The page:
THP: Drive Sober or Get Pulled Over
The Tennessee Highway Patrol is once again participating in the national holiday enforcement campaign, “Drive Sober or Get Pulled Over.” State Troopers will join local law enforcement agencies across the state to encourage safe driving habits and remove impaired drivers from Tennessee roadways this holiday season.
The New Year’s holiday period commences at 6 p.m., Friday, Dec. 30, and concludes at 11:59 p.m., Monday, Jan. 2, 2012.
“This is the time of year when many people are traveling to share the holiday with family and friends,” Department of Safety and Homeland Security Commissioner Bill Gibbons said. “Our goal is for motorists to reach their destinations safely.”
The holiday season is one of the deadliest and most dangerous times of the year due to an increase in impaired driving. During the 2010 Christmas holiday period six people were killed in traffic crashes on Tennessee roadways. That represented one death every 13 hours. Alcohol was involved in 20 percent of those crashes and two of the five (40%) vehicle occupants killed were not wearing safety restraints. According to department records, the fewest number of people were killed during last year’s New Year’s holiday period with six vehicular fatalities. Nearly 17 percent (16.7%) of those fatalities occurred in alcohol-related crashes.
According to the National Highway Traffic Safety Administration (NHTSA), nationwide impaired driving fatalities have dropped from 10,759 in 2009 to 10,228 in 2010, a 4.9 percent decline. In 2010, 283 people died in Tennessee traffic crashes involving a driver or motorcycle rider with a blood alcohol concentration (BAC) of .08 or higher. That’s a 5.4 percent decline from the 299 impaired driving deaths in 2009, and a 7.5 percent decline from the 306 impaired driving deaths in 2008.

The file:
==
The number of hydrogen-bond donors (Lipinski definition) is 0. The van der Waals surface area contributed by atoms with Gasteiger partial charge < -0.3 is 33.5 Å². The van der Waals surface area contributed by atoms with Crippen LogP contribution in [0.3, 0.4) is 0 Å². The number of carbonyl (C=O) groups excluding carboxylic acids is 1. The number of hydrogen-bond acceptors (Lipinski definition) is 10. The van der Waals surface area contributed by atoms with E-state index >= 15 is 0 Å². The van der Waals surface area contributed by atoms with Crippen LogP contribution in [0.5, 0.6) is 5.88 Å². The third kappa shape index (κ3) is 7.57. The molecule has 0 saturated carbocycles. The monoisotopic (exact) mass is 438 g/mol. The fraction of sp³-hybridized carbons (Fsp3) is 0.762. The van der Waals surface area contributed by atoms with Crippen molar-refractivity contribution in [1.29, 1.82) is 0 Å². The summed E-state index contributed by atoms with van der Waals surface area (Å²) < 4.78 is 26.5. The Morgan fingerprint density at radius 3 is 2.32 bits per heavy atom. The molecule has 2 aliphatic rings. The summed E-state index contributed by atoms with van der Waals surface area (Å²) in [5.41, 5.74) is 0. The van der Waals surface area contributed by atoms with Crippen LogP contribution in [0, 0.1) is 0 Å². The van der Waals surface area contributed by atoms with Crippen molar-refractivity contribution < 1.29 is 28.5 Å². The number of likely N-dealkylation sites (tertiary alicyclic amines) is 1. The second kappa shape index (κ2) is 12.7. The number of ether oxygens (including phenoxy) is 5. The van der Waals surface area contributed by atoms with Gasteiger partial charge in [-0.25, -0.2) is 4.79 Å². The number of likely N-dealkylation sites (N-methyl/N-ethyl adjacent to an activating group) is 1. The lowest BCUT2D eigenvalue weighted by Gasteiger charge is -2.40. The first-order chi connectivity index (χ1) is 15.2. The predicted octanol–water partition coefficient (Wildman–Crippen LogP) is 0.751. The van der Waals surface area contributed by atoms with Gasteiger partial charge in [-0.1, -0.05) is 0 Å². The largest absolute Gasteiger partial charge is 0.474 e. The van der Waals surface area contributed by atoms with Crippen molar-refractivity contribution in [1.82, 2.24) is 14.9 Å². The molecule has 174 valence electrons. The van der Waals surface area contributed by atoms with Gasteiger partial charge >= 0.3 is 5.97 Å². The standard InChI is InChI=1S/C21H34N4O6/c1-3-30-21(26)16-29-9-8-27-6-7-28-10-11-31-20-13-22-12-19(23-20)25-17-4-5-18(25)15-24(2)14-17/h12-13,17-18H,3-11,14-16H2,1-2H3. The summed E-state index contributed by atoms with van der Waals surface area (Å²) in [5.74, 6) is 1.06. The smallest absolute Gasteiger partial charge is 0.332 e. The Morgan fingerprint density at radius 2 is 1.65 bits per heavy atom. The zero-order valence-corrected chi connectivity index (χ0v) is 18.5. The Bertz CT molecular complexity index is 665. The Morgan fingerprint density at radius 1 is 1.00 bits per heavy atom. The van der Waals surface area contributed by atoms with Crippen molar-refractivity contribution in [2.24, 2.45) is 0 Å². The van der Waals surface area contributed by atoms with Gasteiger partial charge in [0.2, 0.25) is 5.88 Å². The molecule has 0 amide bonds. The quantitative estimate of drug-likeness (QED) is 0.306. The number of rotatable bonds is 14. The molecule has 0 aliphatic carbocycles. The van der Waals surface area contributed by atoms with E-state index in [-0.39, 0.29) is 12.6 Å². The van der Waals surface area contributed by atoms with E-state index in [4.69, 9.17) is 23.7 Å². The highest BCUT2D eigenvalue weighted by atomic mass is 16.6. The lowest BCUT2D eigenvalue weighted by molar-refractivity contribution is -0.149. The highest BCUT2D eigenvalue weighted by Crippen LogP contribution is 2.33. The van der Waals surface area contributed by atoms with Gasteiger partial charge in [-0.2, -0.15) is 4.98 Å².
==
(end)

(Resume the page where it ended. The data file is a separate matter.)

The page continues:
The Tennessee Highway Patrol recommends these simple tips for a safe holiday season:
·Plan ahead: Designate a sober driver before going out and give that person your keys.
·If you’re impaired, call a taxi, use mass transit or call a sober friend or family member to get you home safely.
· Wear a seat belt in a vehicle or protective gear on a motorcycle. It’s your best defense in a crash.
·If you see a drunk driver on the road, contact your local law enforcement immediately;
·And remember, “Drive Sober or Get Pulled Over”. If you know someone who is about to drive or ride while impaired, take their keys and help them make other arrangements to get to where they are going safely.